*Update Aug. 30, 2017 - The FDA has approved the CAR-T therapy tisagenlecleucel for certain leukemia patients.
News of an FDA advisory committee that has reviewed one pharmaceutical company's approach to engineering a cancer patient's own T-cells, the so-called soldiers of the immune system, and injecting them back into patients with astounding success has prompted questions on the therapy's safety and the company's ability to reliably custom-engineer each patient's T-cells.
“The success of CAR-T in pediatric leukemia is the ability to dramatically eliminate disease in patients who had previously failed most standard treatments, and, in general, have a very poor prognosis. This high response rate is associated with significant toxicity, especially in the patients that ultimately show a benefit from the treatment. Major questions still unanswered are how durable these responses will be, whether the toxicity can be reduced while still maintaining the activity and thus whether the treatment can be given to a broader patient population in nonacademic hospital settings,” says Ivan Borrello, M.D., an associate professor at the Johns Hopkins Bloomberg~Kimmel Institute for Cancer Immunotherapy.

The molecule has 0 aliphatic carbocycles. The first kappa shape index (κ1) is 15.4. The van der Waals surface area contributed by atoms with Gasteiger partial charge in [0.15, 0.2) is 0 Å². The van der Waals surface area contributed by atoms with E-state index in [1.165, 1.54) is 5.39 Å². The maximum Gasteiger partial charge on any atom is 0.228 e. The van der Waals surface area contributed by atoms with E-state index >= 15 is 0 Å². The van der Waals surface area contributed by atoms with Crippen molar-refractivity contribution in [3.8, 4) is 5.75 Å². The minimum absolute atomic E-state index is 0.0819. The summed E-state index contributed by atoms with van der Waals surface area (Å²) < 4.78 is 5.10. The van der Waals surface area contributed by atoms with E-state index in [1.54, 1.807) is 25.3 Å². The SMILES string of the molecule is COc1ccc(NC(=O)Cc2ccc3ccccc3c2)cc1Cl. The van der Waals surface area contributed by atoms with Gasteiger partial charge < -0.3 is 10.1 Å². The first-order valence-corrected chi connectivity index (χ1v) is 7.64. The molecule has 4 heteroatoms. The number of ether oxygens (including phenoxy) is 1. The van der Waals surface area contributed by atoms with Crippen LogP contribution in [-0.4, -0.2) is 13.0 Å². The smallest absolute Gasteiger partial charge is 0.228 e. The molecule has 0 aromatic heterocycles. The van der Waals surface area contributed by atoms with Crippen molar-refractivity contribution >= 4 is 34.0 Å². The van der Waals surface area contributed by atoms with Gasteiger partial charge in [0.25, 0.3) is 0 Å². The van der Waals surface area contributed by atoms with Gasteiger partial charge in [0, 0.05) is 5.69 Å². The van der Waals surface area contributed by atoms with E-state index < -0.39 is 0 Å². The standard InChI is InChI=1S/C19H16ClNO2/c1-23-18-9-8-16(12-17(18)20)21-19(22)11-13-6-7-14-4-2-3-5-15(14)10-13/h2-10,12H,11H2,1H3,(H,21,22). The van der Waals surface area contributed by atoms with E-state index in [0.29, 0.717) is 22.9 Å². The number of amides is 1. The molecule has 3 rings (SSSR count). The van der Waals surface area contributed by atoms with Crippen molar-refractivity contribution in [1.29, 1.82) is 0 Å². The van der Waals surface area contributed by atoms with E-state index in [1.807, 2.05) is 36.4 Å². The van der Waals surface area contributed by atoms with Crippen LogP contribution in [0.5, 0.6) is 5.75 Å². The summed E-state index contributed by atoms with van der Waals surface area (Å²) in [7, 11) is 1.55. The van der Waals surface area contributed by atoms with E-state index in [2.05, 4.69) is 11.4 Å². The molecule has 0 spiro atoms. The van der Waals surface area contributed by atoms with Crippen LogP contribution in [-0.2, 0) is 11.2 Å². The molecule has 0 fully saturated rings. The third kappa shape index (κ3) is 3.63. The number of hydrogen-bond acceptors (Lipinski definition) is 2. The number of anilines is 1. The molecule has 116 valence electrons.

Borrello has long studied how to collect T-cells from their hiding spots within the blood and bone marrow, and coax them into becoming better cancer cell killers. Several approaches to this type of therapy, including two currently under review by the FDA, use T-cells found circulating throughout the blood. Therapies made from these cells are called CAR-T, which stands for chimeric antigen receptor T-cells.
However, Borrello wasn't satisfied with how well the blood-derived T-cells were able to specifically home in on tumor cells. He found similar T-cells located in the bone marrow, where cancers of the blood are born. These cells, called marrow-infiltrating lymphocytes or MILs, are better equipped to recognize certain proteins on the surface of tumor cells, he says.
For the past decade, Borrello and his team at Johns Hopkins have led clinical trials to engineer MILs fished out of the bone marrow of patients with multiple myeloma, a cancer of white blood cells. Results, published in 2015, of the first trial of 22 patients who received MILs therapy along with a standard stem cell transplant showed that 13 of the 22 had a partial response to the therapy. Two more trials are ongoing.
He believes the MILs approach to T-cell therapies may be safer than CAR-T. "There have been no trends of major toxicities," he says. But therein lies a problem. Some toxicities, such as the so-called cytokine release storm, may actually rev up the immune system, improving its ability to find and destroy cancer cells. Borrello says it's a delicate balance to find the right amount of toxicity that will not overwhelm patients. He's working to find that balance in the current clinical trials, and potentially, he says, provide a new frontier for T-cell therapies.